It felt like an eternity, but the two men with dogs found me (without their dogs, though I did not notice or wonder about that until much later). They bombarded me with questions in Norwegian until they understood I was American. I think for every question they asked, “Are you ok? Did you hit your head? Do you need an ambulance?” I responded with one of my own, “Can you find my horse? She’s my friend’s horse, can you go look for her?” Eventually a girl walked over leading a horse and I asked, “Are you what scared the shit out of my horse?” I never did get an answer to that… I asked her to search for Cayenne and she agreed. Some time later she returned with another horse (I wondered at how strange a view it is to see a horse from the position of lying on the ground) and said her friend had seen Cayenne running. Did I want them to follow her? Uh, what a dumb question, the answer is yes. Please find the horse.
The first man called the emergency number while the second called Mette. I was asked what hurt, how I fell, did I hit my head? Eventually they asked me to stand up and I became nauseous. This development provoked even more questions about my head and I vehemently responded, “NO. I did not hit my head.” They asked my birth date and social security number. I rattled off the first easily but paused to recall my 9-digit identification. It was decided for me that the second man, whose car was in the parking lot I had fallen in, would drive me to the hospital. With one man on each arm, they helped me walk to the front seat, and off we went.
My rescuer was named Paul. We drove to Mette’s house and met her outside on the road. I cried and apologized for losing Cayenne, and she told me not to worry. She stayed behind to look for her and Paul agreed to drive me the rest of the way to the hospital. He was a fantastic conversationalist, and I wished I’d met him in better circumstances. We talked about his grandchildren, being left-handed, practicing English, my scholarship, and how pretty the Norwegian woods are. He told me Cayenne would be fine and had probably walked home already.
At the hospital, I laid down on a couch and dictated my personal information to Paul for the paperwork. I was given acetaminophen in the triage room, sat back down in the waiting room, and then put in an emergency room to wait for the doctor. At this point, we had gotten a call from Mette that Cayenne had indeed walked home and been caught, and a wave of emotion washed over me. In past situations, I have had a calm head in stressful times, but that persona had vanished. Feeling slightly better than the first shock of terror and pain, I began to hide my discomfort in humor. I think every sentence from my mouth was an attempt to make Paul smile. Mette came to the hospital just as the doctor showed up and I said goodbye to Paul, who had patiently waited with a stranger he’d met in the woods an hour before. Since my hands were scraped up we exchanged an odd left-handed handshake.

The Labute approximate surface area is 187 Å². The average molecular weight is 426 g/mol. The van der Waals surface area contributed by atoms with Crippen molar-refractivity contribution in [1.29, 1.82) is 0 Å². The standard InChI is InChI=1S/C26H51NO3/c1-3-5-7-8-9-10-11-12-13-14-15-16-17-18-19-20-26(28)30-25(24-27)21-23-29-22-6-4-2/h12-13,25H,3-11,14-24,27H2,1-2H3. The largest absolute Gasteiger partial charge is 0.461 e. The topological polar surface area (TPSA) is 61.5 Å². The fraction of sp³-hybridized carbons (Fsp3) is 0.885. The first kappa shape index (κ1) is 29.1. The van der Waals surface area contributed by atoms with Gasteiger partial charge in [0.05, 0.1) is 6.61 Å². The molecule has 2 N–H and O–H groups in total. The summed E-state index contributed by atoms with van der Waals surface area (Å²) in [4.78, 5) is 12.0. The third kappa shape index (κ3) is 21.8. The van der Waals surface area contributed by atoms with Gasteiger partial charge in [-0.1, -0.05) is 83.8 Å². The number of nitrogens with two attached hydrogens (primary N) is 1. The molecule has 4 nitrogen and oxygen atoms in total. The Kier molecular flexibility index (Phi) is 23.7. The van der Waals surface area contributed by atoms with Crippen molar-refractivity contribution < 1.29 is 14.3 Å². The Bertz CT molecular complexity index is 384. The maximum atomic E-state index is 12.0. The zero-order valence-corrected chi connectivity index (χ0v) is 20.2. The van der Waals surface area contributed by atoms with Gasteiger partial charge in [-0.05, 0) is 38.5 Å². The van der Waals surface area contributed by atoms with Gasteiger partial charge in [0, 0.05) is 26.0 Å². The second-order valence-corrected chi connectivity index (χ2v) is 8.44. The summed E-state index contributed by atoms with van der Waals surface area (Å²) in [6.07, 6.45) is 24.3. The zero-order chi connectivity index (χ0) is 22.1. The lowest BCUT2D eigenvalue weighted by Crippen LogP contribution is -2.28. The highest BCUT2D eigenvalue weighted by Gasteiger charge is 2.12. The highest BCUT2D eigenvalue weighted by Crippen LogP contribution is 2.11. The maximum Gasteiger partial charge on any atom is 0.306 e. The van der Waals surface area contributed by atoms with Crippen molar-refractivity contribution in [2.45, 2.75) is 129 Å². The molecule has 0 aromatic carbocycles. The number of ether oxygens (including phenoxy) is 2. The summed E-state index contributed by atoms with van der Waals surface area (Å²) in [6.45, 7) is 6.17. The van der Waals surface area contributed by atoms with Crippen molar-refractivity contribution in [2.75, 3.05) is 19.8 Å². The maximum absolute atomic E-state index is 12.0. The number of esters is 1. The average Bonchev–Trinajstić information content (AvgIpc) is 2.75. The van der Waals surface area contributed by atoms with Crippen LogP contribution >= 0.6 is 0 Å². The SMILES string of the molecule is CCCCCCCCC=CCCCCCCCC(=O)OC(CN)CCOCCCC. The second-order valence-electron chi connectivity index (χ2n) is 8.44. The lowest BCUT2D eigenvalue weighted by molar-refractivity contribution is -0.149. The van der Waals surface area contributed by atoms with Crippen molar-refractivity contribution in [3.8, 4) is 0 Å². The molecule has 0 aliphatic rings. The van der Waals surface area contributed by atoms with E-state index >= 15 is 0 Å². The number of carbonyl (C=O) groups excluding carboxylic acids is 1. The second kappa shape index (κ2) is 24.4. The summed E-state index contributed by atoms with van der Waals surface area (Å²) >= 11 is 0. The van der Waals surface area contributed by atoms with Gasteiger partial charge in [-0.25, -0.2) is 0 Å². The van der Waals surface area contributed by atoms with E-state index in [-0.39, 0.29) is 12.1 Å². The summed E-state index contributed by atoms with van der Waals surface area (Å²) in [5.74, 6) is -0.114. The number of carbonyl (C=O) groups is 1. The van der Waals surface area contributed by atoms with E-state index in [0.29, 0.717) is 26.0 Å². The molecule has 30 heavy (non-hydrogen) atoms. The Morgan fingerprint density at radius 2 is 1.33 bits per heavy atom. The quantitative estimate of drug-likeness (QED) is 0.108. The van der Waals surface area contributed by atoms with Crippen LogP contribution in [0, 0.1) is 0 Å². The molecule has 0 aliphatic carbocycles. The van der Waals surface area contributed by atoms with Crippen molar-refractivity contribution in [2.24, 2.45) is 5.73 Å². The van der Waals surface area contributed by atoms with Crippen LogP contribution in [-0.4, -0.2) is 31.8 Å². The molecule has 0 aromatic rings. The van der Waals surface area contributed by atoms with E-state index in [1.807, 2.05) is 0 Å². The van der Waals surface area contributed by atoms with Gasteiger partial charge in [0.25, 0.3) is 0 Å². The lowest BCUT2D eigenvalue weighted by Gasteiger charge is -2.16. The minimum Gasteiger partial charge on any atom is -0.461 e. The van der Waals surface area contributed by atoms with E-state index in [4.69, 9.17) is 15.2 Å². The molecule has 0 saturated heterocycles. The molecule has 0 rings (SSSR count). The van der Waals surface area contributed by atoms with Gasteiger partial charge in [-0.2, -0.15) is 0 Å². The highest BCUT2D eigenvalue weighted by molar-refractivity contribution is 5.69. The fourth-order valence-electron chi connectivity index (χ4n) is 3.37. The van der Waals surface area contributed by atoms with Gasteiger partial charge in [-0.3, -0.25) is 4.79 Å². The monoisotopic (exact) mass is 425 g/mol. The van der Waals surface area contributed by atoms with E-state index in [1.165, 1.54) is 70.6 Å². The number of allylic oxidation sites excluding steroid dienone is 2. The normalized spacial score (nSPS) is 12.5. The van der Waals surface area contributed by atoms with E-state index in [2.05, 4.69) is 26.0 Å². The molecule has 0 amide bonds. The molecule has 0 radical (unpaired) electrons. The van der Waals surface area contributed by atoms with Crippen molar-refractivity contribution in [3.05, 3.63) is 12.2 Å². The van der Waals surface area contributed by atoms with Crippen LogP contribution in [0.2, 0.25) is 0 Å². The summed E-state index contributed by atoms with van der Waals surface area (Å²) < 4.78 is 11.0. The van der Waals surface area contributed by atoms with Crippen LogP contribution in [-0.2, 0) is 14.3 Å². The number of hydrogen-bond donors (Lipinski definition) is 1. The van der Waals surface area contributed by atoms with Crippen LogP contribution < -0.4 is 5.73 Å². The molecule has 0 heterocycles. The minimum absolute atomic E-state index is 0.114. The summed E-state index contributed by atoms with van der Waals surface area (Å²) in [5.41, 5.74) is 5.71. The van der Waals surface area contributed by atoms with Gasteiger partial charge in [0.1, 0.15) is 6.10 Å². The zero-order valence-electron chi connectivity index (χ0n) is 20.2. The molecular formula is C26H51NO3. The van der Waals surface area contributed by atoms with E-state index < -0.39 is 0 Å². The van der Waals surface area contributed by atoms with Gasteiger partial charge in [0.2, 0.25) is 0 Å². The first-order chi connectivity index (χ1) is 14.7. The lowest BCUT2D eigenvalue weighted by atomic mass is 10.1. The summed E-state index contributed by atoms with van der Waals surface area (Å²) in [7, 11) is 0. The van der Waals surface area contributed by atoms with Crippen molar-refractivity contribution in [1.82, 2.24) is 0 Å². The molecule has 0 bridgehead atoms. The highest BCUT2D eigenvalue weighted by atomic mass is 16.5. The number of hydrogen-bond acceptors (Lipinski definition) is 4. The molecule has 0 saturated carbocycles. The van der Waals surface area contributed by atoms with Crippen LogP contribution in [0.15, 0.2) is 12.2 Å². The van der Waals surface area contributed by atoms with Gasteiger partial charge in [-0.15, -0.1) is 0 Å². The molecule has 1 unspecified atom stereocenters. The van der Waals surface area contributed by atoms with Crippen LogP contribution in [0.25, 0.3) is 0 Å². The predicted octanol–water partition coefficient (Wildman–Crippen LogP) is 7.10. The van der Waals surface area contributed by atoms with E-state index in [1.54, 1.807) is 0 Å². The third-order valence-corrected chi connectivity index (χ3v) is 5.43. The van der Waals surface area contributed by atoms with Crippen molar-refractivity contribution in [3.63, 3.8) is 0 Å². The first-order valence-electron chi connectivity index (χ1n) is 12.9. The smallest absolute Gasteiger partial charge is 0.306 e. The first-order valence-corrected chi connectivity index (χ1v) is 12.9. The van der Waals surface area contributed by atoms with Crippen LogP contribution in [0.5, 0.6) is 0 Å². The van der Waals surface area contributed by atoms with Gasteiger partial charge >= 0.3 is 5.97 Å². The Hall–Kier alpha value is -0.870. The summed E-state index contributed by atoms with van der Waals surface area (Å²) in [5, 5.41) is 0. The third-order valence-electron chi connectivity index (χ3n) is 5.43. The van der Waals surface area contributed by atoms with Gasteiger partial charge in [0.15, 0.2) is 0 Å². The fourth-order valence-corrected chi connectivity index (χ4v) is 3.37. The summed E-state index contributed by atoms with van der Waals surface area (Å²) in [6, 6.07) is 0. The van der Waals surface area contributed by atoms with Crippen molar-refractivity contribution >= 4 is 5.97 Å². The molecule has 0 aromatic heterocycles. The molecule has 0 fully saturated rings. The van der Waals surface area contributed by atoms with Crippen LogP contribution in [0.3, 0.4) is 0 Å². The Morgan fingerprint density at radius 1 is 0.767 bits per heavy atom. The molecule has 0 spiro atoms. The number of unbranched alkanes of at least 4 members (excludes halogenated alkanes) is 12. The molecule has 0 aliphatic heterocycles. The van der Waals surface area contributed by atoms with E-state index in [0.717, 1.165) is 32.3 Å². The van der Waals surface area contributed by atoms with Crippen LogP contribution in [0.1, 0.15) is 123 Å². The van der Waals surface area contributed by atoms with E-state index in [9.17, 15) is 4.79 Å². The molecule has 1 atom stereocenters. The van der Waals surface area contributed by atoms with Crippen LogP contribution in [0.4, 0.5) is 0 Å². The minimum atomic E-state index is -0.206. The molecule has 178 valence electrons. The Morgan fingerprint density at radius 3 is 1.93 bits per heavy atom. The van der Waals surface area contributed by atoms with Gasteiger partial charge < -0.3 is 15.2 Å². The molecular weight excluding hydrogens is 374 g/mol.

The doctor was a bit full of himself and swept in the room saying, “Hello, my name is such and such, and I am the doctor.” I replied just as darkly, “Hello, my name is McKenna, and I am the patient.” He did not smile at my hilarious effort, bastard, but instead said that a smiling patient is his favorite kind. Clearly he was unaware as to my coping mechanism. He asked me loads of questions, starting with “Did you hit your head?” I said no, once again vehement. By examining me and moving my legs painfully all around, he concluded I had not fractured my hip in the fall but did have massive bruising. After checking my wrist he said it was unlikely to be fractured. But since I was nauseous, I probably had a concussion. I was so surprised but who am I to critique the doctor? He then handed me acetaminophen and hydrocodone for pain, and I snapped at him that if he’d read my chart he would know that I was allergic to codine. He looked slightly ashamed and said, “Thank you for telling me.” Thank god it wasn’t a bigger concussion or I might have added “stopped breathing” to my list of aches and pains.
Mette paid for my hospital bill (I didn’t have a wallet on me) which was surprisingly cheap. We drove home and that is the point at which I remembered running past Paul (for the second man with dogs was Paul) in the woods. Nausea plus forgetting a part of the accident made the doctor’s diagnosis of concussion seem more likely to me…. And then I saw the helmet. “I didn’t hit my head” my ass. These are not the scrapes of a life-saving helmet, but there are still obvious scratches all around the front and side of the helmet. I did not remember rolling at all but the helmet and unexpected bruising this morning confirm that.
I took unnecessary risks by going out on a quarter horse with no helmet in unfamiliar woods carrying no cellphone. I did not think it unduly risky to ride a horse for the second time, wearing a helmet, in the same woods as the day before. As a competent rider, I was able to quiet a horse after we were chased by a dog, and it was the unfortunate circumstances of the failing light and being surprised by other horses around a corner that set off Cayenne in the end. I suppose I can end with the platitude that I will be more careful in the future, but I am generally a very careful rider. I visited Cayenne today and was not unduly upset. I think I will be more nervous of dogs in the future, but so will she. It is amazing that she and I are both, on the whole, unhurt by the terrible experience. I thank my body for all it has put up with and am grateful that it was not worse. I am a bit impressed that I was able to stay on a leaping horse, but not so much that I’ll try to incorporate jumping into my riding routine any time soon.
I think what I will end with is this: do not trust someone, especially me, when they say, “No I definitely did not hit my head.”